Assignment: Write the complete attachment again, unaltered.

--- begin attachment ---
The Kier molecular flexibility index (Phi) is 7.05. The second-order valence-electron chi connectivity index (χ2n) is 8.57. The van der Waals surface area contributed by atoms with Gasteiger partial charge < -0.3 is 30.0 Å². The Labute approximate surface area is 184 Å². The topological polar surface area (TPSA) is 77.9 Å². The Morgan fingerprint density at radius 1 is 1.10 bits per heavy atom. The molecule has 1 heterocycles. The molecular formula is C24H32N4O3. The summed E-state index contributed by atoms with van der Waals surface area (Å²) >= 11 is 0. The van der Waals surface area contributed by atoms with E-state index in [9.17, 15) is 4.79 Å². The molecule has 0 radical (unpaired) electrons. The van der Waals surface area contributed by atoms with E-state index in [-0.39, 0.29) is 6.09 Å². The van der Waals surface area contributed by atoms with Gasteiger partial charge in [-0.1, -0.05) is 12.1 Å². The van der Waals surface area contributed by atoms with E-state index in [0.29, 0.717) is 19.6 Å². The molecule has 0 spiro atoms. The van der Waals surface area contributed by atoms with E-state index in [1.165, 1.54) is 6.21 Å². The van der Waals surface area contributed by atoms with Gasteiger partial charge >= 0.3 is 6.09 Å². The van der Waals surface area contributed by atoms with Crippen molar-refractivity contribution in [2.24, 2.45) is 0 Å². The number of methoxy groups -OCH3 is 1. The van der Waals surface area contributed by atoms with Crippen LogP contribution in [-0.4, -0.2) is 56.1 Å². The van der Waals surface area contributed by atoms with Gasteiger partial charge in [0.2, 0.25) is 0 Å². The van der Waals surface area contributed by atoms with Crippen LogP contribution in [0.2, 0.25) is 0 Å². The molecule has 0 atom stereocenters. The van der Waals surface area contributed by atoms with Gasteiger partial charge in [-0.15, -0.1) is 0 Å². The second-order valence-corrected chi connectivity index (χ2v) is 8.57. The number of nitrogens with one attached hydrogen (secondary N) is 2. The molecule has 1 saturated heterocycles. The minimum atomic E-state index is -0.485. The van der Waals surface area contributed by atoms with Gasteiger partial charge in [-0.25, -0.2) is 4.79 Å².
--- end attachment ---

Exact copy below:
The Kier molecular flexibility index (Phi) is 7.05. The second-order valence-electron chi connectivity index (χ2n) is 8.57. The van der Waals surface area contributed by atoms with Gasteiger partial charge < -0.3 is 30.0 Å². The Labute approximate surface area is 184 Å². The topological polar surface area (TPSA) is 77.9 Å². The Morgan fingerprint density at radius 1 is 1.10 bits per heavy atom. The molecule has 1 heterocycles. The molecular formula is C24H32N4O3. The summed E-state index contributed by atoms with van der Waals surface area (Å²) >= 11 is 0. The van der Waals surface area contributed by atoms with E-state index in [9.17, 15) is 4.79 Å². The molecule has 0 radical (unpaired) electrons. The van der Waals surface area contributed by atoms with E-state index in [-0.39, 0.29) is 6.09 Å². The van der Waals surface area contributed by atoms with Gasteiger partial charge in [-0.1, -0.05) is 12.1 Å². The van der Waals surface area contributed by atoms with E-state index in [0.29, 0.717) is 19.6 Å². The molecule has 0 spiro atoms. The van der Waals surface area contributed by atoms with E-state index in [1.165, 1.54) is 6.21 Å². The van der Waals surface area contributed by atoms with Gasteiger partial charge >= 0.3 is 6.09 Å². The van der Waals surface area contributed by atoms with Crippen molar-refractivity contribution in [2.24, 2.45) is 0 Å². The number of methoxy groups -OCH3 is 1. The van der Waals surface area contributed by atoms with Crippen LogP contribution in [-0.4, -0.2) is 56.1 Å². The van der Waals surface area contributed by atoms with Gasteiger partial charge in [0.2, 0.25) is 0 Å². The van der Waals surface area contributed by atoms with Crippen LogP contribution in [0.2, 0.25) is 0 Å². The molecule has 0 atom stereocenters. The van der Waals surface area contributed by atoms with Gasteiger partial charge in [-0.15, -0.1) is 0 Å². The second-order valence-corrected chi connectivity index (χ2v) is 8.57. The number of nitrogens with one attached hydrogen (secondary N) is 2. The molecule has 1 saturated heterocycles. The minimum atomic E-state index is -0.485. The van der Waals surface area contributed by atoms with Gasteiger partial charge in [-0.25, -0.2) is 4.79 Å².